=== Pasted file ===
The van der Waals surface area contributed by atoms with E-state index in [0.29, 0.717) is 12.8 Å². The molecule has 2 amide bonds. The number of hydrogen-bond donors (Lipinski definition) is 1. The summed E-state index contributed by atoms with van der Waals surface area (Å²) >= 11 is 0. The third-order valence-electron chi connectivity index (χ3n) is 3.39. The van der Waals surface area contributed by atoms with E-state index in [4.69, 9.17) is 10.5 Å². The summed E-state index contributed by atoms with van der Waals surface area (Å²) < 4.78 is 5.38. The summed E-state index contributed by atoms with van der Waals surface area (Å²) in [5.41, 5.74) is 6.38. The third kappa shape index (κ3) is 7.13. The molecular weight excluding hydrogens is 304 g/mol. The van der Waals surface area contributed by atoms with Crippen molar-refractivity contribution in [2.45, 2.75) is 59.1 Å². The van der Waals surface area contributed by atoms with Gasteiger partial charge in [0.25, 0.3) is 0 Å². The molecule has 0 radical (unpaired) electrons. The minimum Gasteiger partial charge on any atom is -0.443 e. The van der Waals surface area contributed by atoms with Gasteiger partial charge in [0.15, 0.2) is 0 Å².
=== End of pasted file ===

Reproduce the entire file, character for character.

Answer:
The van der Waals surface area contributed by atoms with E-state index in [0.29, 0.717) is 12.8 Å². The molecule has 2 amide bonds. The number of hydrogen-bond donors (Lipinski definition) is 1. The summed E-state index contributed by atoms with van der Waals surface area (Å²) >= 11 is 0. The third-order valence-electron chi connectivity index (χ3n) is 3.39. The van der Waals surface area contributed by atoms with E-state index in [4.69, 9.17) is 10.5 Å². The summed E-state index contributed by atoms with van der Waals surface area (Å²) < 4.78 is 5.38. The summed E-state index contributed by atoms with van der Waals surface area (Å²) in [5.41, 5.74) is 6.38. The third kappa shape index (κ3) is 7.13. The molecular weight excluding hydrogens is 304 g/mol. The van der Waals surface area contributed by atoms with Crippen molar-refractivity contribution in [2.45, 2.75) is 59.1 Å². The van der Waals surface area contributed by atoms with Gasteiger partial charge in [0.25, 0.3) is 0 Å². The molecule has 0 radical (unpaired) electrons. The minimum Gasteiger partial charge on any atom is -0.443 e. The van der Waals surface area contributed by atoms with Gasteiger partial charge in [0.15, 0.2) is 0 Å².